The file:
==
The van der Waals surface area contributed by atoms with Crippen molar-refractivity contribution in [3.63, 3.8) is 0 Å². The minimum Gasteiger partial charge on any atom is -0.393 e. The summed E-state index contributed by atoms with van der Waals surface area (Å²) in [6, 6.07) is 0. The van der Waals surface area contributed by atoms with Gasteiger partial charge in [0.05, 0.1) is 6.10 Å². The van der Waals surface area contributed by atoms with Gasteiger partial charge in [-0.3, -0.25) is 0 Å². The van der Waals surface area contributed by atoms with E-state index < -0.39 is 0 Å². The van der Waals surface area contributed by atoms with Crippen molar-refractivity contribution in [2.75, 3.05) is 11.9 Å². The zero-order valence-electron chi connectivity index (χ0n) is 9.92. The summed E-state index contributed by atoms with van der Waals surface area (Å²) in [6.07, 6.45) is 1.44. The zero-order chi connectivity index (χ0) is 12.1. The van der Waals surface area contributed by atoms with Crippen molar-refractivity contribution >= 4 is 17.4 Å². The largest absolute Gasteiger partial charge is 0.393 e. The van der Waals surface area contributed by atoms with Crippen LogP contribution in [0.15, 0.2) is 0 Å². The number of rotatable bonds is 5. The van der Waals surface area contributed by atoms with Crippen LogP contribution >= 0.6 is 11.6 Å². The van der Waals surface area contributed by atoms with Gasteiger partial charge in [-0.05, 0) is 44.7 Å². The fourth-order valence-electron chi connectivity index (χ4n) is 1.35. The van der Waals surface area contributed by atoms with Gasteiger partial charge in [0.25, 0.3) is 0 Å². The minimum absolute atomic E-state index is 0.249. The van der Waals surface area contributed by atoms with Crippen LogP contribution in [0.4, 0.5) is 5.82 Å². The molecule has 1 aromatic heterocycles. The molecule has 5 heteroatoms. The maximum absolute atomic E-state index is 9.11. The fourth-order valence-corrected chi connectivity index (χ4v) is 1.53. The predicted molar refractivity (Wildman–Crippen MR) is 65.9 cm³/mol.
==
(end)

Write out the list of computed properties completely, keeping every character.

The van der Waals surface area contributed by atoms with Crippen molar-refractivity contribution in [3.63, 3.8) is 0 Å². The minimum Gasteiger partial charge on any atom is -0.393 e. The summed E-state index contributed by atoms with van der Waals surface area (Å²) in [6, 6.07) is 0. The van der Waals surface area contributed by atoms with Gasteiger partial charge in [0.05, 0.1) is 6.10 Å². The van der Waals surface area contributed by atoms with Gasteiger partial charge in [-0.3, -0.25) is 0 Å². The van der Waals surface area contributed by atoms with E-state index < -0.39 is 0 Å². The van der Waals surface area contributed by atoms with Crippen molar-refractivity contribution in [2.75, 3.05) is 11.9 Å². The zero-order valence-electron chi connectivity index (χ0n) is 9.92. The summed E-state index contributed by atoms with van der Waals surface area (Å²) in [6.07, 6.45) is 1.44. The zero-order chi connectivity index (χ0) is 12.1. The van der Waals surface area contributed by atoms with Crippen molar-refractivity contribution >= 4 is 17.4 Å². The largest absolute Gasteiger partial charge is 0.393 e. The van der Waals surface area contributed by atoms with Crippen LogP contribution in [0.15, 0.2) is 0 Å². The number of rotatable bonds is 5. The van der Waals surface area contributed by atoms with Crippen LogP contribution >= 0.6 is 11.6 Å². The van der Waals surface area contributed by atoms with Gasteiger partial charge in [-0.05, 0) is 44.7 Å². The fourth-order valence-electron chi connectivity index (χ4n) is 1.35. The van der Waals surface area contributed by atoms with Gasteiger partial charge in [0.25, 0.3) is 0 Å². The minimum absolute atomic E-state index is 0.249. The van der Waals surface area contributed by atoms with Crippen LogP contribution in [0.4, 0.5) is 5.82 Å². The molecule has 1 aromatic heterocycles. The molecule has 5 heteroatoms. The maximum absolute atomic E-state index is 9.11. The fourth-order valence-corrected chi connectivity index (χ4v) is 1.53. The predicted molar refractivity (Wildman–Crippen MR) is 65.9 cm³/mol.